Morocco to change law allowing rape marriage
Fouzia Assouli, president of the Democratic League for Women's Rights, echoed Ryadi's concerns, explaining that the code only penalizes violence against women from a moral standpoint "and not because it is just violence."
"The law doesn't recognize certain forms of violence against women, such as conjugal rape, while it still penalizes other normal behavior like sex outside of marriage between adults," she added. Recent government statistics reported that 50 percent of attacks against women occur within conjugal relations.
The change to the penal code has been a long time in coming and follows nearly a year of the Islamist-dominated government balking at reforming the law.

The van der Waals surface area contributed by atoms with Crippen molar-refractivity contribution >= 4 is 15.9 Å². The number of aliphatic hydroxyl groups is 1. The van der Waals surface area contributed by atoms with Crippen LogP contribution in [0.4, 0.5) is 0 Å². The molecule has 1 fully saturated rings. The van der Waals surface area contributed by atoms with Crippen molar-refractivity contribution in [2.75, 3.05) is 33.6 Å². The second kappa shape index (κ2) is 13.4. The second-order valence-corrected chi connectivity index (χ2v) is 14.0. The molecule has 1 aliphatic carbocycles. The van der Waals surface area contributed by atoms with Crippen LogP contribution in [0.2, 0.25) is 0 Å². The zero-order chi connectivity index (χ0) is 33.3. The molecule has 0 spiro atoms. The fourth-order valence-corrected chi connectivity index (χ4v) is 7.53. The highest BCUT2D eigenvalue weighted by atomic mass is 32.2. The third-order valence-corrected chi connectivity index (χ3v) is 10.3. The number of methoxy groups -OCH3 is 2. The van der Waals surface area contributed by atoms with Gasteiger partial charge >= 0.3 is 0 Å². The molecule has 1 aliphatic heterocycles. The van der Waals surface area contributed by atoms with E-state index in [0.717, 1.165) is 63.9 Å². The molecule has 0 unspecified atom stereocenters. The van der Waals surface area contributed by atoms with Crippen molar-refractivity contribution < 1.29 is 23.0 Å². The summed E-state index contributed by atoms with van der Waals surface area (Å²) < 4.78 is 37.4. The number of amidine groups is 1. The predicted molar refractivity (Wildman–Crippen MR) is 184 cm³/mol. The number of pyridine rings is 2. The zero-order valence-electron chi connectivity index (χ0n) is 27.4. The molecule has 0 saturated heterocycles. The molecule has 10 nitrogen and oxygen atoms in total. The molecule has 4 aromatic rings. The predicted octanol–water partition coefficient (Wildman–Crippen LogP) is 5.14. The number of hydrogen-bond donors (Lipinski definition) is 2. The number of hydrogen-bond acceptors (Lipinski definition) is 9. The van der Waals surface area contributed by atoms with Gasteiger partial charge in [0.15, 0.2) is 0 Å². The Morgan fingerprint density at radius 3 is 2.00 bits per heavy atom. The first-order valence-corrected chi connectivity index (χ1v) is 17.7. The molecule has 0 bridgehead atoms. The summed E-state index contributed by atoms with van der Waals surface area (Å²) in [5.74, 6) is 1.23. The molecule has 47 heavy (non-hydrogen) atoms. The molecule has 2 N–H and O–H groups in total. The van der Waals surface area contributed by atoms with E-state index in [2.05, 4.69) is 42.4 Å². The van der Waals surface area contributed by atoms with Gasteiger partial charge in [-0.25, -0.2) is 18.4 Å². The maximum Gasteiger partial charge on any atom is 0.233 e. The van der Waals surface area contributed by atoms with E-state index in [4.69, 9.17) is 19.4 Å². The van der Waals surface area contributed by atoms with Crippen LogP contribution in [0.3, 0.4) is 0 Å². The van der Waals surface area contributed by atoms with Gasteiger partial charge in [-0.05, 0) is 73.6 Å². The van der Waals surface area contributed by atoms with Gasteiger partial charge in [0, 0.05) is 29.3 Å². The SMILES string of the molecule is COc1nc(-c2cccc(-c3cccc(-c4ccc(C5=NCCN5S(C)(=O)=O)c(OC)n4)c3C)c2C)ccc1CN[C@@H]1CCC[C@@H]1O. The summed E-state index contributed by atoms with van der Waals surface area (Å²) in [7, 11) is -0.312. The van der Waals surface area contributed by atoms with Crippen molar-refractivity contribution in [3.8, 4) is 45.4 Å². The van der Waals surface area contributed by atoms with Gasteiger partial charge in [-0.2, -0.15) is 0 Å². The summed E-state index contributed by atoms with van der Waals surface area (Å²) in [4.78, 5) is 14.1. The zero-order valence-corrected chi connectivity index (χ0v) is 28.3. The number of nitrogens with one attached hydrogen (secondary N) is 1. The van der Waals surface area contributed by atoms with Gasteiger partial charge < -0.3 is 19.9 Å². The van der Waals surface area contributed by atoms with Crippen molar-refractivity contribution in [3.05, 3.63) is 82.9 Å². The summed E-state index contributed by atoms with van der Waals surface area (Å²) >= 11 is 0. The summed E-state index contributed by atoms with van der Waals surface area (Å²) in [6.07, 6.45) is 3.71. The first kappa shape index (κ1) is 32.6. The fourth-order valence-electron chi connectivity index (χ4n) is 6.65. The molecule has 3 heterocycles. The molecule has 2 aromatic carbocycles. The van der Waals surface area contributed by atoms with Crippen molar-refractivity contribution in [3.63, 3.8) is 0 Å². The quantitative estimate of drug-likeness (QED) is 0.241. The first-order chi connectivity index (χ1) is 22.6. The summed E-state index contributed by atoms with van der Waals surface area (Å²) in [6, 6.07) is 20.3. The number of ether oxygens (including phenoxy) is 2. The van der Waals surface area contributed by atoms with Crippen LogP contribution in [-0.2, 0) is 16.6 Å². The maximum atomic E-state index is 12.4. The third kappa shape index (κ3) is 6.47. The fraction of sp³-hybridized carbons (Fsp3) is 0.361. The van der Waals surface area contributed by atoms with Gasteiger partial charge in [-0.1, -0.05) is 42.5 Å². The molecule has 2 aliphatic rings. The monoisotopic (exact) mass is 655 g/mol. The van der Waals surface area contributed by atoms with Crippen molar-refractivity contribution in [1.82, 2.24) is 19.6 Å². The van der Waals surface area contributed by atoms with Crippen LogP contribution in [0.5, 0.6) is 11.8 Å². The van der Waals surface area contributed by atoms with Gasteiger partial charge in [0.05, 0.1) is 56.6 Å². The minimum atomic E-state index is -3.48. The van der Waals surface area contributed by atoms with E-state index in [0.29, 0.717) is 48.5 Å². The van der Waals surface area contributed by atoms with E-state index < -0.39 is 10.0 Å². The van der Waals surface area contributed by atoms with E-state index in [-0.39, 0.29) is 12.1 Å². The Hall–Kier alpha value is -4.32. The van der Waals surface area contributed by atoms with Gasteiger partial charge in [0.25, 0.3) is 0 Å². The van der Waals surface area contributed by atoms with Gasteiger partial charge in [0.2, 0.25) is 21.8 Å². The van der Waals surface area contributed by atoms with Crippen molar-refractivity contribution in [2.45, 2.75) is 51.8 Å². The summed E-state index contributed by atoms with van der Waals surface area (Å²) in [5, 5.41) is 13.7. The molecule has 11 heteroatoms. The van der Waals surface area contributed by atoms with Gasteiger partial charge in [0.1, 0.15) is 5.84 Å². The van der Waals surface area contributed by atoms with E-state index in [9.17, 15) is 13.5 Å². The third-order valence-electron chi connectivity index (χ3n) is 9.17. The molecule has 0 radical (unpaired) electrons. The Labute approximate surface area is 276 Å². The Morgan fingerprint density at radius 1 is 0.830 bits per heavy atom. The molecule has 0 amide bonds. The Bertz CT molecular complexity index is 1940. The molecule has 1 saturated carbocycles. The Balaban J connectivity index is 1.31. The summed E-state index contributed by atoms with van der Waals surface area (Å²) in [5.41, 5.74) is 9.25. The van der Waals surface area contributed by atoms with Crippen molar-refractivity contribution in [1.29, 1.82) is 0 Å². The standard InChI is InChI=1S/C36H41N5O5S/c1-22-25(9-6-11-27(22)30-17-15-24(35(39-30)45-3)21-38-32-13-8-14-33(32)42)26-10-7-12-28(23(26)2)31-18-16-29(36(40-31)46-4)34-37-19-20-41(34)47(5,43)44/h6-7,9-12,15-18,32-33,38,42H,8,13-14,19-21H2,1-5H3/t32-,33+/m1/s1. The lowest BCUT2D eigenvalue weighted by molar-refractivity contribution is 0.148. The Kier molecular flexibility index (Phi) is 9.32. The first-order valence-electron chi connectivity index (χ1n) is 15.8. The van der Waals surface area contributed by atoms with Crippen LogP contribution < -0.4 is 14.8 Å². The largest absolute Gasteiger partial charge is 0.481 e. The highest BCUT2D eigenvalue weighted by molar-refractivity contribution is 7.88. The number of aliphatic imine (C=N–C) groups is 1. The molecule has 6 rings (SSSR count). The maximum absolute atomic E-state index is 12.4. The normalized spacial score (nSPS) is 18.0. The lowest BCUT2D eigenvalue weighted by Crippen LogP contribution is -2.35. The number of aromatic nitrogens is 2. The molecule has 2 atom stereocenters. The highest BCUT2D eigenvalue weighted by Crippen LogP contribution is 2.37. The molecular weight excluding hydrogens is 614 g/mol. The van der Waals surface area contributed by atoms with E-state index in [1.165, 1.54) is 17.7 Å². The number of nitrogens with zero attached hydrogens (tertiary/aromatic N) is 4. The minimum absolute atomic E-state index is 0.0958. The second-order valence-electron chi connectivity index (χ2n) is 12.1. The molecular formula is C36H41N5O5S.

The Justice Ministry at the time argued that al-Filali hadn't been raped and the sex, which took place when she was 15, had been consensual. The prime minister later argued in front of parliament that the marriage provision in the article was, in any case, rarely used.
"In 550 cases of the corruption of minors between 2009 and 2010, only seven were married under Article 475 of the penal code, the rest were pursued by justice," Prime Minister Abdelilah Benkirane said on Dec. 24.
While Morocco updated its family code in 2004, a comprehensive law combating violence against women has been languishing in Parliament for the past eight years.
Social Development Minister Bassima Hakkaoui, the sole female minister in Cabinet, said in September she would try to get the law out of Parliament and passed.
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